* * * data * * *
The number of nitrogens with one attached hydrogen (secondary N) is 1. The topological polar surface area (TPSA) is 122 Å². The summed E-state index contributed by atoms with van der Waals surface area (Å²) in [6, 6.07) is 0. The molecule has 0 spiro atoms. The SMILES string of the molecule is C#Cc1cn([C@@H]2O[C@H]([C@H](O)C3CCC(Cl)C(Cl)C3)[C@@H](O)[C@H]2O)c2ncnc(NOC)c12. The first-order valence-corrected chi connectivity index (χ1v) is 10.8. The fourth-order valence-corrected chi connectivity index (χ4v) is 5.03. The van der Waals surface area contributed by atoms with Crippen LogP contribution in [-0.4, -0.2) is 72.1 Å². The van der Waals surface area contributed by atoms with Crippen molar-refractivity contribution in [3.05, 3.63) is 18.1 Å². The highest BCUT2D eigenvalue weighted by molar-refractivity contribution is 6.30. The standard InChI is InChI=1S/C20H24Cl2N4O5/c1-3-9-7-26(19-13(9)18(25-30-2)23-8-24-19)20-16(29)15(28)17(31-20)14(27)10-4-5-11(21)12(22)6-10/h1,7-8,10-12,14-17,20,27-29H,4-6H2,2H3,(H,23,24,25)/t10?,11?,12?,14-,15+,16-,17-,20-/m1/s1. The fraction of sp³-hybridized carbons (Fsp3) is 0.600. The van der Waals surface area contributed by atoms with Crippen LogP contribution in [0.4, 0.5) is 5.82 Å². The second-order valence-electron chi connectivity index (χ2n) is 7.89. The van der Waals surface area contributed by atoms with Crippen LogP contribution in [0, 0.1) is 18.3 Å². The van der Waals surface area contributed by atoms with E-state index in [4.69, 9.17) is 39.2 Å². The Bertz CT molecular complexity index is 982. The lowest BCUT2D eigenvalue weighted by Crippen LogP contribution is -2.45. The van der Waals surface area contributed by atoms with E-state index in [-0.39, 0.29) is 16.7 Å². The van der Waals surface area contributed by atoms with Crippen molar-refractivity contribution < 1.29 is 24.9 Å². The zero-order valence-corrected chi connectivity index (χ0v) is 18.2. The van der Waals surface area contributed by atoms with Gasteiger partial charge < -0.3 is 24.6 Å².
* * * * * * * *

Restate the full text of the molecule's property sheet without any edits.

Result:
The number of nitrogens with one attached hydrogen (secondary N) is 1. The topological polar surface area (TPSA) is 122 Å². The summed E-state index contributed by atoms with van der Waals surface area (Å²) in [6, 6.07) is 0. The molecule has 0 spiro atoms. The SMILES string of the molecule is C#Cc1cn([C@@H]2O[C@H]([C@H](O)C3CCC(Cl)C(Cl)C3)[C@@H](O)[C@H]2O)c2ncnc(NOC)c12. The first-order valence-corrected chi connectivity index (χ1v) is 10.8. The fourth-order valence-corrected chi connectivity index (χ4v) is 5.03. The van der Waals surface area contributed by atoms with Crippen LogP contribution in [-0.4, -0.2) is 72.1 Å². The van der Waals surface area contributed by atoms with Crippen molar-refractivity contribution in [3.05, 3.63) is 18.1 Å². The highest BCUT2D eigenvalue weighted by molar-refractivity contribution is 6.30. The standard InChI is InChI=1S/C20H24Cl2N4O5/c1-3-9-7-26(19-13(9)18(25-30-2)23-8-24-19)20-16(29)15(28)17(31-20)14(27)10-4-5-11(21)12(22)6-10/h1,7-8,10-12,14-17,20,27-29H,4-6H2,2H3,(H,23,24,25)/t10?,11?,12?,14-,15+,16-,17-,20-/m1/s1. The fraction of sp³-hybridized carbons (Fsp3) is 0.600. The van der Waals surface area contributed by atoms with Crippen LogP contribution in [0.4, 0.5) is 5.82 Å². The second-order valence-electron chi connectivity index (χ2n) is 7.89. The van der Waals surface area contributed by atoms with Crippen LogP contribution in [0, 0.1) is 18.3 Å². The van der Waals surface area contributed by atoms with E-state index in [4.69, 9.17) is 39.2 Å². The Bertz CT molecular complexity index is 982. The lowest BCUT2D eigenvalue weighted by Crippen LogP contribution is -2.45. The van der Waals surface area contributed by atoms with E-state index in [-0.39, 0.29) is 16.7 Å². The van der Waals surface area contributed by atoms with Crippen molar-refractivity contribution < 1.29 is 24.9 Å². The zero-order valence-corrected chi connectivity index (χ0v) is 18.2. The van der Waals surface area contributed by atoms with Gasteiger partial charge < -0.3 is 24.6 Å².